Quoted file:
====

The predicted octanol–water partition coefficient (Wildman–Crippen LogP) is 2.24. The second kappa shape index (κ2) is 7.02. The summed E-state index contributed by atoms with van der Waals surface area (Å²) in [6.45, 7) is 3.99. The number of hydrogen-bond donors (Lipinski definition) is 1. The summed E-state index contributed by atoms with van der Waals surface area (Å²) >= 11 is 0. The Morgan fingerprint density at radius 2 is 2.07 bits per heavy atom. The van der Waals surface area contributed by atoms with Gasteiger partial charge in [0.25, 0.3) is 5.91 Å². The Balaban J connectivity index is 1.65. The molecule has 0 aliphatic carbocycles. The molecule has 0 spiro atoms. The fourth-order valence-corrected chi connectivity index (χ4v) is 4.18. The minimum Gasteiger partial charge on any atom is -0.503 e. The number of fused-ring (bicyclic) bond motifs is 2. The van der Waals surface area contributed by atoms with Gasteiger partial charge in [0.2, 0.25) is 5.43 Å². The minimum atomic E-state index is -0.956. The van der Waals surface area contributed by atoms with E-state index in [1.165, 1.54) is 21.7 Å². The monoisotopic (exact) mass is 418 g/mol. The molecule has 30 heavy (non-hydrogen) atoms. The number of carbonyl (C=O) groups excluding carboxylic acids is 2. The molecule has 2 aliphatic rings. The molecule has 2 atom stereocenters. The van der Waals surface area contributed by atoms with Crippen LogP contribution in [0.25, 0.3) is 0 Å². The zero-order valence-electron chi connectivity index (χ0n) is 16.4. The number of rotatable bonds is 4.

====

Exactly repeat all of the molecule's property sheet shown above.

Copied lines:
The predicted octanol–water partition coefficient (Wildman–Crippen LogP) is 2.24. The second kappa shape index (κ2) is 7.02. The summed E-state index contributed by atoms with van der Waals surface area (Å²) in [6.45, 7) is 3.99. The number of hydrogen-bond donors (Lipinski definition) is 1. The summed E-state index contributed by atoms with van der Waals surface area (Å²) >= 11 is 0. The Morgan fingerprint density at radius 2 is 2.07 bits per heavy atom. The van der Waals surface area contributed by atoms with Gasteiger partial charge in [0.25, 0.3) is 5.91 Å². The Balaban J connectivity index is 1.65. The molecule has 0 aliphatic carbocycles. The molecule has 0 spiro atoms. The fourth-order valence-corrected chi connectivity index (χ4v) is 4.18. The minimum Gasteiger partial charge on any atom is -0.503 e. The number of fused-ring (bicyclic) bond motifs is 2. The van der Waals surface area contributed by atoms with Gasteiger partial charge in [0.2, 0.25) is 5.43 Å². The minimum atomic E-state index is -0.956. The van der Waals surface area contributed by atoms with E-state index in [1.165, 1.54) is 21.7 Å². The monoisotopic (exact) mass is 418 g/mol. The molecule has 30 heavy (non-hydrogen) atoms. The number of carbonyl (C=O) groups excluding carboxylic acids is 2. The molecule has 2 aliphatic rings. The molecule has 2 atom stereocenters. The van der Waals surface area contributed by atoms with Crippen LogP contribution in [0.25, 0.3) is 0 Å². The zero-order valence-electron chi connectivity index (χ0n) is 16.4. The number of rotatable bonds is 4.